Interview with Karen Hamilton, author of bestselling, The Perfect Girlfriend and The Last Wife
Karen Hamilton spent her childhood in Angola, Zimbabwe, Belgium and Italy, and developed a love of travel through moving around so much. This led her to a career as a flight attendant, and it was in the air that she thought of the idea for her debut thriller The Perfect Girlfriend.
Karen is a recent graduate of the Faber Academy, and has now put down roots in Hampshire to raise her young family with her husband. The Perfect Girlfriend was a Sunday Times Top Ten bestseller in paperback. The Last Wife is her hotly anticipated second novel.
Here’s a taster…
Nina, in the final days of her illness, asks her best friend Marie to look after her family when she’s gone. And Marie does everything she can to step into Nina’s shoes after her friend’s tragic death. She tries to do the best by Nina, tries to be there for Nina’s young children, tries to support Nina’s grieving husband, tries to keep their lives on track despite their terrible loss.
But when Marie discovers a dark secret that Nina had kept concealed, she is forced to confront the past.
The Faber Academy is famed for producing great new authors, how did it help you with your writing process and do you think it helped you achieve a book deal?
Early on in the course, we covered Point of View. I had already started to write what would become The Perfect Girlfriend in third and decided to switch it to first. I submitted my piece for feedback, half in third and half in first. The positive feedback for writing the book in first was kind and very encouraging, so I completed a first draft. I definitely think it helped because it gave me self-belief and encouragement.
What was the most important new skill the academy taught you?
To ‘keep going.’ Confidence. Self-belief. To build resilience. The value of feedback and support from others. To follow your instinct.
Did you know instinctively that your debut, The Perfect girlfriend would be a success or did it come as a very welcome surprise?
A very welcome surprise. I was very grateful for all the encouragement I received along the way as this helped me to hope and keep working at it.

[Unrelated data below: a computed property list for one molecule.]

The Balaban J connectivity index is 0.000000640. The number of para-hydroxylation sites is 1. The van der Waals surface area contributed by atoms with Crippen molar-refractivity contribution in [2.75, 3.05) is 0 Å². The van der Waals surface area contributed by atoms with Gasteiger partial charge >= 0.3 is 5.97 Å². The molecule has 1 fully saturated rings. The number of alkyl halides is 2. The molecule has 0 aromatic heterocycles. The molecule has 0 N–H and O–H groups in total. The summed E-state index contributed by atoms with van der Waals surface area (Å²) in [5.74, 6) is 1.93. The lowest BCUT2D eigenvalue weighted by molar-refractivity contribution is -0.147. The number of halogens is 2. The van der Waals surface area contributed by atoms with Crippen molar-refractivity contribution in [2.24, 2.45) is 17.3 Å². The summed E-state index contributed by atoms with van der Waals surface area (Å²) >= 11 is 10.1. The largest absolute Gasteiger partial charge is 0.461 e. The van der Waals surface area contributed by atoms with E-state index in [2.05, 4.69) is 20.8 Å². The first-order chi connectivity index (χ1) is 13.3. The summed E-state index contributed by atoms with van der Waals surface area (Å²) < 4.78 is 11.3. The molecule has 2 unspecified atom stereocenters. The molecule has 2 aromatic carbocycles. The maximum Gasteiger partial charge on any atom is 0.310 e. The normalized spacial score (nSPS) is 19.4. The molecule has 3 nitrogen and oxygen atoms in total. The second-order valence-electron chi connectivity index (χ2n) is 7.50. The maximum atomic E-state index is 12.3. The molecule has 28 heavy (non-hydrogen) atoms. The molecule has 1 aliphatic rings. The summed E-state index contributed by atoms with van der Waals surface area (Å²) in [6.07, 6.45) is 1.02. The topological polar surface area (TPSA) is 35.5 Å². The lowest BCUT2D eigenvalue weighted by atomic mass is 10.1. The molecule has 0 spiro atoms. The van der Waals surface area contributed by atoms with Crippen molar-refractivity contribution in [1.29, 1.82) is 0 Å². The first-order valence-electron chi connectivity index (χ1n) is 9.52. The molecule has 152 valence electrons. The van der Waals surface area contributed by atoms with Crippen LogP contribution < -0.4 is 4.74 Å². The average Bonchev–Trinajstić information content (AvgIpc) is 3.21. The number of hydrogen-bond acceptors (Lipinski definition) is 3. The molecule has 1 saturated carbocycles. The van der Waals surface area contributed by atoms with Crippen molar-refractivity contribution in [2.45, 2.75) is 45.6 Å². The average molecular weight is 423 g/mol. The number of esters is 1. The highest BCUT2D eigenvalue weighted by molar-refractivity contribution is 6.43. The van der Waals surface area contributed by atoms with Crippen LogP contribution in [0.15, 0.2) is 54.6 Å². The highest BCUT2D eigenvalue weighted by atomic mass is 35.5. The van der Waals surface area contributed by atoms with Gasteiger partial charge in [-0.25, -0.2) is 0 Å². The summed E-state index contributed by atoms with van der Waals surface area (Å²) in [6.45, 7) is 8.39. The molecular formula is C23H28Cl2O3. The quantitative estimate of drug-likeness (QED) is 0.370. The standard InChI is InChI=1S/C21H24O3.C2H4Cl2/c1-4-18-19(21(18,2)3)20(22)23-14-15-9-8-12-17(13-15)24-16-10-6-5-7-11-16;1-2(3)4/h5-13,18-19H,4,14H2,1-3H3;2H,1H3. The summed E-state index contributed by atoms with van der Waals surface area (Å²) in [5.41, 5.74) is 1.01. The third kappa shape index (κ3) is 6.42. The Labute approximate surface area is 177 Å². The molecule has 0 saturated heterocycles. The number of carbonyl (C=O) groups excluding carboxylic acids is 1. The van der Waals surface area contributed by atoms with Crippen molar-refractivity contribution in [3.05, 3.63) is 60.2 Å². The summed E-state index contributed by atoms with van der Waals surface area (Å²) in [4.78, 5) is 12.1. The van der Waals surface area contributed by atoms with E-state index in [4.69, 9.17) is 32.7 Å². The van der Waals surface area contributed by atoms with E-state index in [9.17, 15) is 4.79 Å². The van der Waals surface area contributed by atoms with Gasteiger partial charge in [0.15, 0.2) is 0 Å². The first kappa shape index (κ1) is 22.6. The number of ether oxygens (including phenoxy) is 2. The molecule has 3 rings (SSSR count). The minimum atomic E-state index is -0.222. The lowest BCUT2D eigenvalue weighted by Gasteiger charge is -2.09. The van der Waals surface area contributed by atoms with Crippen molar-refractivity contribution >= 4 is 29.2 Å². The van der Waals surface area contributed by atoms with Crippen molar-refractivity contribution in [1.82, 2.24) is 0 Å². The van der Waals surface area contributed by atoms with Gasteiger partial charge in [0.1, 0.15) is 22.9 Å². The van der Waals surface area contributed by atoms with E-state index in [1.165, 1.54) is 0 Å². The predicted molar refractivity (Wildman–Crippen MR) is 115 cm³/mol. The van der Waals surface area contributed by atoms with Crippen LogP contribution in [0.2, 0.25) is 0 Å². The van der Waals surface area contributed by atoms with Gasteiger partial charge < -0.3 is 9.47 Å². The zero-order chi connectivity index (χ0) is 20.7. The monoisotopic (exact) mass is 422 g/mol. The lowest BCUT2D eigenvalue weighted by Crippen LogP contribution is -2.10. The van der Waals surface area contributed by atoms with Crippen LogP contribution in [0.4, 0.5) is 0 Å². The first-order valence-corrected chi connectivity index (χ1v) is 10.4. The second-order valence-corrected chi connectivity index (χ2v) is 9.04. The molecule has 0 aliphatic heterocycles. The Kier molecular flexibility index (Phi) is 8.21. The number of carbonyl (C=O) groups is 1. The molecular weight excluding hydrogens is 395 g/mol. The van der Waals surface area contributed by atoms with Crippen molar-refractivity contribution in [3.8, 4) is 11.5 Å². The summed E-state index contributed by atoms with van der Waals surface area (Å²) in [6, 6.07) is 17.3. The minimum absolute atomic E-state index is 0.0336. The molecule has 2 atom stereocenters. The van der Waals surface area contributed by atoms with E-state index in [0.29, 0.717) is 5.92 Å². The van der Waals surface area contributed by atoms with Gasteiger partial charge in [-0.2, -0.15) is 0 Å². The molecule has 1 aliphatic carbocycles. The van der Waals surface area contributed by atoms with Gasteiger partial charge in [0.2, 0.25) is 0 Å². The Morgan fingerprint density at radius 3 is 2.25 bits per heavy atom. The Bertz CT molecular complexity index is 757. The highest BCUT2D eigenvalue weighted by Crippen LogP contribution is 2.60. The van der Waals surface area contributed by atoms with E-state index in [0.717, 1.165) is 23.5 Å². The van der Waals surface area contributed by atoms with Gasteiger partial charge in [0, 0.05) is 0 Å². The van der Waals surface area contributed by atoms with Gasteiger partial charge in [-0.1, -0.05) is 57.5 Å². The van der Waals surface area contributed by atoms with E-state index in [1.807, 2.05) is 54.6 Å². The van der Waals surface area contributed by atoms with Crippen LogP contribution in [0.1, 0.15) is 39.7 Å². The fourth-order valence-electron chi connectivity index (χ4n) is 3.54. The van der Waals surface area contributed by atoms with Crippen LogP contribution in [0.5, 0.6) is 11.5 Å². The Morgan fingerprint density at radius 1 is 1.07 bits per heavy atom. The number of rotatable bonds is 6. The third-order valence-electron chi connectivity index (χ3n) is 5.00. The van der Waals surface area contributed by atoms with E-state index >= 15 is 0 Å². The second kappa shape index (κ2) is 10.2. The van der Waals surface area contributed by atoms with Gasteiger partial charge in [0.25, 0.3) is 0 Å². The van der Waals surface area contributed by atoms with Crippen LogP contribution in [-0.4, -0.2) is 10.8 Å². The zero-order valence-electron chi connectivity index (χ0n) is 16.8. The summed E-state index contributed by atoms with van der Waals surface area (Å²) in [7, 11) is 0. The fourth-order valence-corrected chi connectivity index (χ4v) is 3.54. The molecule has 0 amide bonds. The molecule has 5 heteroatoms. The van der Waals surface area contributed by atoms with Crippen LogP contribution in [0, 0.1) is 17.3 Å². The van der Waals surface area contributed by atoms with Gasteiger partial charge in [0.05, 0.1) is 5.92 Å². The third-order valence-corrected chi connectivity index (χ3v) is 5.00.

I actually went on the Faber Academy course to write a different book. While discussing Point of View as mentioned above, I had an image of the protagonist in The Perfect Girlfriend, Juliette, (this isn’t in the book) walking down a street one night while it was getting dark. I imagined her looking inside the windows as the lights went on in family homes, longing to be a part of one of them.
It was then that I decided to try and develop the character of Juliette as above instead of the other book I was going to try and re-write.
Both of your novels focus on the intricacies of relationships and how they can become skewed and shaped by past events. Where do you think this ability to understand what makes people tick comes from?
I go to therapy ‘in character’ (a service called Characters on the Couch, recommended to me by Phoebe Locke who also writes under Nicci Cloke). I attend a session near the beginning of writing each book to try and delve deep into the minds of my latest protagonists. I also attended a five-day psychotherapy course for writers at The Faber Academy called Who Do You Think They Are? Psychotherapy fascinates me.
Was there something that happened in real life that inspired you to write The Last Wife?
I knew for a while that I wanted to set a book in The New Forest (not too far from where I live). I was setting a book-group up with some friends in my village, which is lovely. However, while I was reading about book-groups online, I was really surprised to discover that some weren’t as friendly as I had imagined. This really surprised me. When it came to creating Marie’s character, I thought about someone trying to join a well-established group in a village and how someone like Marie would approach it.